This column has consistently refused to prejudge Shorten on the question of whether or not he would face prosecution over unlawful behaviour uncovered at the Heydon Commission, and for the record it is a matter for neither celebration nor regret that I relay the fact he does not have a case to answer.
But the idea — before the Royal Commission was ever convened — that the union movement in this country is or was free from entrenched, endemic criminal misconduct is and was a proposition so laughable and so implausible as to be believable only by the extremely gullible and the extremely stupid.
It comes as no surprise that as Heydon has progressed, more and more union identities have been referred to law enforcement agencies for prosecution as a direct result of the misdeeds his inquiry has revealed.
But just about everyone at the ALP and the union movement has gone to inordinate lengths to shout the commission down; to attempt to have it wound up; to slur and defame Heydon personally; and in so doing, to brazenly conspire to see to it that efforts to bring to account the miscreant thugs who have operated lawlessly for far too long are thwarted.
And innocent as he may be — and may now proclaim — nobody has been louder or more persistent in such enterprises as Bill Shorten has been.
Yet as innocent as he might be in the most literal sense — judged against the letter of the law — there remains the outstanding issue of the fact that the Australian Workers’ Union has been shown to rank among the most rotten of all the unions examined by the Heydon Commission.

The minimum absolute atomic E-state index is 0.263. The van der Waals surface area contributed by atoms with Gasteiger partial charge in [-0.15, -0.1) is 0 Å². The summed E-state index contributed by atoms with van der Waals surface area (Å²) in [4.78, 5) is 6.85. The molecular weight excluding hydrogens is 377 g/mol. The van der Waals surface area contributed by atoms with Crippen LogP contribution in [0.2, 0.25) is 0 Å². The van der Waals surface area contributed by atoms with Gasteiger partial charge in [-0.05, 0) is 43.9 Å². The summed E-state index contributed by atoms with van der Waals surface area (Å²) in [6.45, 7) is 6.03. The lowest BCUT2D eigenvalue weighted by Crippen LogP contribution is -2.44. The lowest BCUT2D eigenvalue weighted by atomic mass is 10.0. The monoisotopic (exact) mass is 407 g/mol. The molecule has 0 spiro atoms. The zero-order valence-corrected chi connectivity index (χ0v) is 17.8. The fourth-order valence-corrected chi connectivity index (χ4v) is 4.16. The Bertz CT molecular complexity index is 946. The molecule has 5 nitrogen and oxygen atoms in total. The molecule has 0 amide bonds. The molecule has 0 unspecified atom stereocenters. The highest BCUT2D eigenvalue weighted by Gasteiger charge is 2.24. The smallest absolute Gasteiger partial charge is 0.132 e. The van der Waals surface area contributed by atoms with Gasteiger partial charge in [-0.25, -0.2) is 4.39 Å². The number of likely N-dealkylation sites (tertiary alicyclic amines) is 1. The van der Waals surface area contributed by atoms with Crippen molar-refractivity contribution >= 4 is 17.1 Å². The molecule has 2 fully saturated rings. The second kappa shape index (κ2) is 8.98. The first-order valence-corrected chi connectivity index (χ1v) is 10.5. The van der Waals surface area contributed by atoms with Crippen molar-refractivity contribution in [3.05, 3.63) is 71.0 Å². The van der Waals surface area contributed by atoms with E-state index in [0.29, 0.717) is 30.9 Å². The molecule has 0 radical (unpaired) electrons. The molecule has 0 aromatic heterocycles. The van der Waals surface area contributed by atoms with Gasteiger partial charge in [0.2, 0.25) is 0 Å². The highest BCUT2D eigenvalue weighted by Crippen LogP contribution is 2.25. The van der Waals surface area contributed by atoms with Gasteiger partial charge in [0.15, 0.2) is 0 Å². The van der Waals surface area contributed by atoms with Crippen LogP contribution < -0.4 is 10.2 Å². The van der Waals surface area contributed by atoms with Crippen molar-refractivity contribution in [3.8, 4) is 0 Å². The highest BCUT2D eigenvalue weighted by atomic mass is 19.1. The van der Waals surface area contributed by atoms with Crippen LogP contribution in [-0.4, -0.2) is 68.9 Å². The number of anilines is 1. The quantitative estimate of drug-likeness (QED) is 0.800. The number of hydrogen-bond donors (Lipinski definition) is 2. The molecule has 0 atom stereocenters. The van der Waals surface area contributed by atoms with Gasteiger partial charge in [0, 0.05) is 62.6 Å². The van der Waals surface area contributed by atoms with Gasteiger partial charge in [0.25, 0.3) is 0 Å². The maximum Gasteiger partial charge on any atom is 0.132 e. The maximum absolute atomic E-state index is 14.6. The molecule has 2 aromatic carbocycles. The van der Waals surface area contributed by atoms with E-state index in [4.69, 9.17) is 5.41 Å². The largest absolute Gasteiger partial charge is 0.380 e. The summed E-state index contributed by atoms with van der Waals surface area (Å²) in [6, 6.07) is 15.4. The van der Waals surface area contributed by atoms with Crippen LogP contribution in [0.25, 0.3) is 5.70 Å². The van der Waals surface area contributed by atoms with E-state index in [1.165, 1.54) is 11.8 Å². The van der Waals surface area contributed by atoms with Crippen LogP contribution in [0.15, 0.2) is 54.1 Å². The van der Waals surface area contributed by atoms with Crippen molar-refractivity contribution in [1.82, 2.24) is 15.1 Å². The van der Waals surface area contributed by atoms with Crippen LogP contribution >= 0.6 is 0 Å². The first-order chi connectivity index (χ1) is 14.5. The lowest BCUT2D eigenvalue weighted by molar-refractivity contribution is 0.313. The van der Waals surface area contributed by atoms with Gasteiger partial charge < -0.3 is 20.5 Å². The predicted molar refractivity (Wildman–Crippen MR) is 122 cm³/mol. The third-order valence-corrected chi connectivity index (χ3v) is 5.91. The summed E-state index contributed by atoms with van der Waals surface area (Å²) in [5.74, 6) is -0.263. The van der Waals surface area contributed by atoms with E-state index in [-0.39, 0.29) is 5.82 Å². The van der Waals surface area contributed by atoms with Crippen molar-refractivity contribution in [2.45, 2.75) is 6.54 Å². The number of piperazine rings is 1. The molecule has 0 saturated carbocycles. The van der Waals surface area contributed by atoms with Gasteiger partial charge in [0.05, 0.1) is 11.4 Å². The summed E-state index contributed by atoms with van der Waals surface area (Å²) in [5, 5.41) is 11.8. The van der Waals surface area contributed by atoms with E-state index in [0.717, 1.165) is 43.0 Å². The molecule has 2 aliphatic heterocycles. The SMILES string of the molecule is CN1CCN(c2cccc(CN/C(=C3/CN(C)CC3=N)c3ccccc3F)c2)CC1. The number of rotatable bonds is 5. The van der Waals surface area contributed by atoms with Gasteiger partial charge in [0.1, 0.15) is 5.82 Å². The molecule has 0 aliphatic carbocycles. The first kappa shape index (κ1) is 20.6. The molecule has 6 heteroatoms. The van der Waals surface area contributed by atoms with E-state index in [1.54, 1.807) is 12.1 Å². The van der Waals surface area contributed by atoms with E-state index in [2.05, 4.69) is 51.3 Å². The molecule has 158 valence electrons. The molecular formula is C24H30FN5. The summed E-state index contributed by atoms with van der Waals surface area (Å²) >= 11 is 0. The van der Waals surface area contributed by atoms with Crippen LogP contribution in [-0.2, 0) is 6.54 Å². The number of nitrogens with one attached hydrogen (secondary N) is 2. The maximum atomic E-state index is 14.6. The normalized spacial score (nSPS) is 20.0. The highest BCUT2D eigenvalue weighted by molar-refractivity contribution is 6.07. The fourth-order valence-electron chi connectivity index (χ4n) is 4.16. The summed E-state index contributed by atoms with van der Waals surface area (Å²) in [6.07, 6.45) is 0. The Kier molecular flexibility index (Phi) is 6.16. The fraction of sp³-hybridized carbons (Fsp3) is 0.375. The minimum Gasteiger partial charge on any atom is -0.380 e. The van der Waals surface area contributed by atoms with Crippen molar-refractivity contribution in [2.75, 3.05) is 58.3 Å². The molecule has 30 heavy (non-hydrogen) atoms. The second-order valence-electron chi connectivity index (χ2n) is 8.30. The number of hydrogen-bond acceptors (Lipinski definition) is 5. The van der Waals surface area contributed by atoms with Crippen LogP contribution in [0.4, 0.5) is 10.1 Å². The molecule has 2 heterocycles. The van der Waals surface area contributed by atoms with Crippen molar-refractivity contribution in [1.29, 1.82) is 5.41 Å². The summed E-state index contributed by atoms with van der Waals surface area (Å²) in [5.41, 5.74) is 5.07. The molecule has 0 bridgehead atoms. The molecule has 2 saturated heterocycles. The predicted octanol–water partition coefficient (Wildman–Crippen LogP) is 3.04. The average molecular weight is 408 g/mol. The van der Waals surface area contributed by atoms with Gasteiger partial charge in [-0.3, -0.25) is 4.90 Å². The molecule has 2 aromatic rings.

The buck has to stop somewhere.
The outrage of any union lining organisational coffers at the expense of companies it is charged to deal with — and at the cost of workers’ conditions — using falsified paperwork to conceal the nature of those transactions is an obscenity indeed.
But to do it on the scale that apparently took place at the AWU — with deals totalling hundreds of thousands of dollars in income for that union collected from organisationally unaware companies like Cleanevent and John Holland — is reprehensible.
It seems inarguable that in all of the cases Heydon examined that involved the AWU, some (if not all) of the money raked in by the AWU was paid to purchase “industrial peace:” or, to put it another way, union thugs hardwired to behave like animals and bring anarchy and violence to workplaces (and whole communities and cities) would desist if they were just paid off.
To a layman, the use of falsified paperwork to collect clandestine payments for purposes counter to the nature of the goods and services that are nominally invoiced is a fraud, and where the AWU has been concerned, there appears to have been an awful lot of fraudulent activity going on, based on the disclosures before Justice Heydon.
And whilst I reiterate acknowledgement that Shorten has been excused from any case to answer, the fact all of this occurred during his tenure at the helm of the union (either as the head of its Victorian division or nationally) requires a “hear no evil, see no evil, speak no evil” interpretation of events to accept he had no knowledge of what was going on even if that knowledge failed to expose him to the threat of facing charges.